Brainstorming Ideas to handle nested nodes and compare nested nodes

schema
graphql

#1

Hi All,

Greetings! I have been playing around with CayleyDB and developed the following generic snippet that plots the nested nodes.

function plot_family(node_one) {
childPredicates = g.V(node_one).OutPredicates().ToArray()
for(var index=0; index < childPredicates.length; index++){
  valueForChildPredicate = g.V(node_one).Out(childPredicates[index]).ToArray()
  for(var j=0; j < valueForChildPredicate.length; j++){
    currValueForChildPredicate = valueForChildPredicate[j]
    grandChildPredicates = g.V(currValueForChildPredicate).OutPredicates().ToArray()
    currDict = {"source": node_one, "target": currValueForChildPredicate}
    g.Emit(currDict)
    if(grandChildPredicates.length != 0){
      plot_family(currValueForChildPredicate)
    }
  }
}

}

node_one = "alice"
plot_family(node_one)

I would like to know whether any pre-built method exists in Cayley which does it automatically? Also to compare two nodes with nested nodes (i.e., Aggregate relationships where an object contains another Object as its variable) what would be best way in cayley

Thanks. With Regards,


#2

Hi @DroidPoe,

If you know a list of predicates/schema upfront, our GraphQL implementation will help you with loading nested object. Unlimited nesting is only exposed via Go lib for now.

We can also compare two nodes very efficiently, but again, this can be done only on Go side currently.


#3

Hi @dennwc,

Thank you. Can you please direct me to any examples to do that in go lang or any specific APIs that help to do this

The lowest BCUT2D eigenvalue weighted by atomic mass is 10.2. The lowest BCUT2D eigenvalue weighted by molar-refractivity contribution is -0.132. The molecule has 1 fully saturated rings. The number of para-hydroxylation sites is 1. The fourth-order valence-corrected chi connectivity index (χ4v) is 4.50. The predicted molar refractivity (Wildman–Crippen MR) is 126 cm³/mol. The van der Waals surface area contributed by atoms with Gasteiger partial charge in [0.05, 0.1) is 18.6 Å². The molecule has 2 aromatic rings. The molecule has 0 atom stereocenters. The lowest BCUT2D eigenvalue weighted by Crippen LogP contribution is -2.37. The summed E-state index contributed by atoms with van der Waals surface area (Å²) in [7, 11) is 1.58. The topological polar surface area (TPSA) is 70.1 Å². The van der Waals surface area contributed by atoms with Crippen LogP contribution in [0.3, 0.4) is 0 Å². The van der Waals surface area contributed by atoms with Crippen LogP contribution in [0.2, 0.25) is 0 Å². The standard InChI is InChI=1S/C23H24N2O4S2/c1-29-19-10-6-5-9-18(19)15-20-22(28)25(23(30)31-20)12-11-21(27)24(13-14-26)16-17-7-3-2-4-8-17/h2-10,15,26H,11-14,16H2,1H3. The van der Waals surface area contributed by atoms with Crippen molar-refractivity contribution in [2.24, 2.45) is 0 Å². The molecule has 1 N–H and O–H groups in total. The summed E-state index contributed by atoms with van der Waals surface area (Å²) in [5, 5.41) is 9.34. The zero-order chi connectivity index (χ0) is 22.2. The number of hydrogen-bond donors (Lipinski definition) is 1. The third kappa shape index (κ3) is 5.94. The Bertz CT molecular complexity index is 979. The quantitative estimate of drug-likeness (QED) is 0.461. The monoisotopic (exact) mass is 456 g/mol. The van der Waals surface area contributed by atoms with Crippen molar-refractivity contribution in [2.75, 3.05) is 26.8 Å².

#4

Regarding loading, the package you need is called schema, and the function for loading objects recursively is called schema.LoadTo.

There are few examples in tests and an example of a full program.

So it should be pretty straightforward to modify example app and replace type definition with any tree-like structure to get fist results. Please keep in mind that it does not support loops in graph.

Regarding nodes comparison, you can use a low-level function called QuadIterator which is available on QuadStore object (the database). It works like this: you can specify a “direction” of a quad (subject or object, for example) and a value on this direction to filter. In your case it will be something like this:

it := qs.QuadIterator(quad.Subject, qs.ValueOf("<your-node-id>"))

It will iterate over all predicate-object pairs that start on a given node. It’s similar to how Out works, but it returns full quads instead of object nodes.

Having these iterators for two objects you can compare if their predicates have same objects or not. Iterators are sorted, thus you can advance them one by one and compare values without loading everything into memory.


How to translate this simple DGraph schema?
#5

Hi @dennwc

Thank you very much for the detailed inputs.

I will try to work on it and update the results.

Thank you